1. Paul Spudis - January 31, 2012

Hi David,

I heard this show via podcast and followed the discussion of our lunar paper closely. In response to some of the questions that came up, let me add some additional points to your excellent commentary:

1. The reason that the private sector alone cannot/will not implement our lunar architecture is risk posture. What we propose — to use telerobots to mine lunar water and emplace an outpost — is possible in principle, but it has not yet been demonstrated to be possible from a systems integration perspective. Each step can be and mostly has been done, but putting all the pieces together in an end-to-end system is a challenge that we think only government can undertake. Moreover, we assumed that NASA would: a) continue to exist; and b) get a roughly similar amount of money per year as it currently does. With those assumptions in mind, the question then becomes: “Can we devise an incremental, step-wise architecture that ultimately gives us considerable space faring capability under such a budget regime?” We think that the answer to that question is “Yes!”

2. Returning lunar products that have value to Earth? Not our goal — our intent is create a permanent, reusable, extensible space faring infrastructure based around the use of lunar resources (primarily water for propellant, energy storage and life support). We use the Moon to create this system. Our lunar products are used in space, not on Earth — water is “dumb mass” that costs a fortune to lift into space from Earth’s surface. Why lug up mass of low information content when you can get it from a place already in Earth orbit? Once established, a cislunar transportation system enables an entirely new paradigm for spaceflight, in which people and robots assemble large, distributed space satellite systems in cislunar space. Such a capability has important national economic and strategic objectives and, we think, offers value from NASA for taxpayer dollars spent. That’s the pay-off for lunar return — not “colonies” (whatever that means), science, or flags-and-footprint stunt spectaculars. It is a wholly new type of space program, one that has the potential to generate wealth, rather than consume it.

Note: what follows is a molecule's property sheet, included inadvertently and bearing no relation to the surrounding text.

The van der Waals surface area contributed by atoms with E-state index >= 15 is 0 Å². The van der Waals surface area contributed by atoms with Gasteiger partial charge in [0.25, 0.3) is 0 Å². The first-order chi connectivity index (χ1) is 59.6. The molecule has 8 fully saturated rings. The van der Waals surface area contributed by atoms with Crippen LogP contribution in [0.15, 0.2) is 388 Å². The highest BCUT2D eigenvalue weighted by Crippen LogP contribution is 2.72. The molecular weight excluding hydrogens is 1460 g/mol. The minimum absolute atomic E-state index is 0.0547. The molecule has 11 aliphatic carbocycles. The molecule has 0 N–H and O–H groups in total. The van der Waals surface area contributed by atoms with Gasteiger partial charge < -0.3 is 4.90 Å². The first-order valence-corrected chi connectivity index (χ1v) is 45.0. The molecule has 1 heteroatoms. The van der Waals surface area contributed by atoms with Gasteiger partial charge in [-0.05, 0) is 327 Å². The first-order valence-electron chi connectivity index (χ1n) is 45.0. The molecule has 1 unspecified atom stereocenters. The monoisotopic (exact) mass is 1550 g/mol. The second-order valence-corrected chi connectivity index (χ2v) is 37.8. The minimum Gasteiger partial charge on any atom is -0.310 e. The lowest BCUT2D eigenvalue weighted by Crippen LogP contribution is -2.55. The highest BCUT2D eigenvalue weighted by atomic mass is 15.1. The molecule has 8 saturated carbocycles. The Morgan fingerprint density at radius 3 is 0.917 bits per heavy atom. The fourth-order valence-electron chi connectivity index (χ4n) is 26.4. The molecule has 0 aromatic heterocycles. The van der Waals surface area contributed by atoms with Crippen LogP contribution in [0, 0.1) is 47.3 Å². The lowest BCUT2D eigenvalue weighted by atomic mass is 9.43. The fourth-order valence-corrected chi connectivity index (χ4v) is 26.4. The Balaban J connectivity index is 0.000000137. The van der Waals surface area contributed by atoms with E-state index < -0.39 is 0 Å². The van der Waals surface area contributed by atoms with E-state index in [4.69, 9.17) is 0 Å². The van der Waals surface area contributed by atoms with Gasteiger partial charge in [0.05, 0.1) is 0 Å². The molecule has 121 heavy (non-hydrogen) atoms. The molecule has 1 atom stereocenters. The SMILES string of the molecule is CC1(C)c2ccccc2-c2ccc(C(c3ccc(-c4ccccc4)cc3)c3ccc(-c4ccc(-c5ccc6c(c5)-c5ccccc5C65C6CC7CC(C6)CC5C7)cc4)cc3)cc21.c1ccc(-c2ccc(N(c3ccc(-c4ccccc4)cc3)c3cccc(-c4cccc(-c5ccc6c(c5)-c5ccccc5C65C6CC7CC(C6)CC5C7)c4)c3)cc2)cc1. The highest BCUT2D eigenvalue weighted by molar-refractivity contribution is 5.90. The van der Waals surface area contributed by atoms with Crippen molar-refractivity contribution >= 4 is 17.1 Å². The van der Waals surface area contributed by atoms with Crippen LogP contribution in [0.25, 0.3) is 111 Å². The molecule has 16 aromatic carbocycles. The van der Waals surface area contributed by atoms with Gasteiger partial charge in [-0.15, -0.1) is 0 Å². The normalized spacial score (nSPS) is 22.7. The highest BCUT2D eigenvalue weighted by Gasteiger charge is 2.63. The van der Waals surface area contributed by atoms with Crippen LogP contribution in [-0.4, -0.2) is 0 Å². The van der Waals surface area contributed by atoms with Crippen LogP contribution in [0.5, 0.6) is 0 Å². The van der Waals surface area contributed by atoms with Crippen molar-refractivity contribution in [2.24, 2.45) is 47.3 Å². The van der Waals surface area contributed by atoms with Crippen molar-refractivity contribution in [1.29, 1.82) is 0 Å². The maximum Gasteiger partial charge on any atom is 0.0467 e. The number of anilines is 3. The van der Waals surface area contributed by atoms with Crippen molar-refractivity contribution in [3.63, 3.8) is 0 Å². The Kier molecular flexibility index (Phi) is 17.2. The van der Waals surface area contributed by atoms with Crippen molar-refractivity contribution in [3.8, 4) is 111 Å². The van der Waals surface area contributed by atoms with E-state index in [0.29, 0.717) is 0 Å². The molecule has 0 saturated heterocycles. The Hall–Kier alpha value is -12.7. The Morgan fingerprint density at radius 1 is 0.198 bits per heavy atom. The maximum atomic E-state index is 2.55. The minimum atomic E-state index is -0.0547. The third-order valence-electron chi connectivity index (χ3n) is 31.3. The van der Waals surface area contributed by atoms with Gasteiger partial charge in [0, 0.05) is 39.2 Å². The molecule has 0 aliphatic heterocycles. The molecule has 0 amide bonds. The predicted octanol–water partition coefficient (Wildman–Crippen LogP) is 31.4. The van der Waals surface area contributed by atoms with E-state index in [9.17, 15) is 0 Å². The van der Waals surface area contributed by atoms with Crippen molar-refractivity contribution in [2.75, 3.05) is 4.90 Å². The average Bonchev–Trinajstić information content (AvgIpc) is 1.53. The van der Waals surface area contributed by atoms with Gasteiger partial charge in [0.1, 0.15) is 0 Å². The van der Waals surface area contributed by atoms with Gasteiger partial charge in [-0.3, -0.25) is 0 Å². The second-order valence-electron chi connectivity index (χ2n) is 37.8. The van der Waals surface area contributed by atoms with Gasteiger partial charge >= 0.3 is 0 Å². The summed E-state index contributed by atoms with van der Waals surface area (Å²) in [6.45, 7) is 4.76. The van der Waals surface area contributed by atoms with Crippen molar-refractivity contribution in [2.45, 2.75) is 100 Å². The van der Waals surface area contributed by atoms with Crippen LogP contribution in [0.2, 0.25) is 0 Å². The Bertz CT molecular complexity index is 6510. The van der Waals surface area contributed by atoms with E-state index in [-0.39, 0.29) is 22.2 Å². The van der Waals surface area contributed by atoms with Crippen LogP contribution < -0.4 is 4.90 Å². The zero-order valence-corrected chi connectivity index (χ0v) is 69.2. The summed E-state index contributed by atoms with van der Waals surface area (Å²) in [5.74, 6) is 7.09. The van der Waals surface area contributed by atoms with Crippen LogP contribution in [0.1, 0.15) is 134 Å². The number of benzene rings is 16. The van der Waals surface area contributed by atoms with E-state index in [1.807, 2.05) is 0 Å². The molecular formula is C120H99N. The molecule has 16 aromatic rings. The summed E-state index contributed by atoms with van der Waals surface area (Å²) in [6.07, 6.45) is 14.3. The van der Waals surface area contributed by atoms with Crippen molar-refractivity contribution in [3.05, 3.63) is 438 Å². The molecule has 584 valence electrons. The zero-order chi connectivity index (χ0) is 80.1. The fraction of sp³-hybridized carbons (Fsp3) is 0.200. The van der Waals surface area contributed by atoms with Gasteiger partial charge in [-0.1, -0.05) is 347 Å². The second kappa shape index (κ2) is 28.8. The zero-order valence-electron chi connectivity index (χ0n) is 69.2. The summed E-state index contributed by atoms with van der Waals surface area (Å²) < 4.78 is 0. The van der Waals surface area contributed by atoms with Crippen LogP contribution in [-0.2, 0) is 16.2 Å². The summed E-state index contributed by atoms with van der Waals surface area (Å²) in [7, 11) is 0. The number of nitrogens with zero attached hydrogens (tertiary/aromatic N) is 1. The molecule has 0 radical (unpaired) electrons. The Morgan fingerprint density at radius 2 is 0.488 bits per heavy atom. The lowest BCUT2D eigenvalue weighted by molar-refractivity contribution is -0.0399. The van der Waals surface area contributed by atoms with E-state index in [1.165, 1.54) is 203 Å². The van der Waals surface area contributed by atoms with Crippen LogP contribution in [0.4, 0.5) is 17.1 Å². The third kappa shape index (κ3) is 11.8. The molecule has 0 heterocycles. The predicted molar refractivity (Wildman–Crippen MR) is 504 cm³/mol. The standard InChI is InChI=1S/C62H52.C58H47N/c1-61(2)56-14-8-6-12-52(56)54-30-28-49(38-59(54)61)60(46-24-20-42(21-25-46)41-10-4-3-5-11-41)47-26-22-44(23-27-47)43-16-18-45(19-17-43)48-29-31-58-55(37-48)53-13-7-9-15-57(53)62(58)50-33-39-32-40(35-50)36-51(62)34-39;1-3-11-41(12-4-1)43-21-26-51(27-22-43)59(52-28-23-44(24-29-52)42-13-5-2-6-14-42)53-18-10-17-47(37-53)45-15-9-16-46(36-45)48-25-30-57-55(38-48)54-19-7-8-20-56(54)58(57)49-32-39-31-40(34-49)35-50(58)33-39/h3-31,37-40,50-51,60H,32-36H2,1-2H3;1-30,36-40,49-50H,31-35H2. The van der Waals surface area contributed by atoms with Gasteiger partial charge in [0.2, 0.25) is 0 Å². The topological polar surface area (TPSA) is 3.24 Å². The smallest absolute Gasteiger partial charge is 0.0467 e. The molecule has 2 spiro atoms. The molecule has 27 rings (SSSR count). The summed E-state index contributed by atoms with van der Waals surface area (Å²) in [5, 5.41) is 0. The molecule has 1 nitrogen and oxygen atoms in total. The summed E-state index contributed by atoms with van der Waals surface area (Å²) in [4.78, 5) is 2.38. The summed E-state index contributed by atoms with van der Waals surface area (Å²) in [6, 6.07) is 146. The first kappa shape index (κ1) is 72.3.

3. Commercial transition. We think that because the development of the system that we advocate has national value, it is appropriate for the federal government to develop it and pay for it. Once established, various aspects of it can be “commercialized,” in the same way that the commercial communications satellite industry developed after its basic technical feasibility was demonstrated by NASA and the military. Using lunar resources is in the same state of technical readiness that comsats were in the late 1950’s — we understand that they are possible. No laws of physics are violated and we understand the basic architecture of how to build the machines that accomplish the mission. But it has never been done and needs to be shown that it can be done. If we cannot ask our civil space program to investigate the technical feasibility of such an approach, why do we have it?

Thank you for the kind words about our work. We are happy to brief people on it at any time. In the mean time, I invite readers to download and read our paper from my web site:


I also have a video link and slides posted at the web site that explains our concept and its implementation: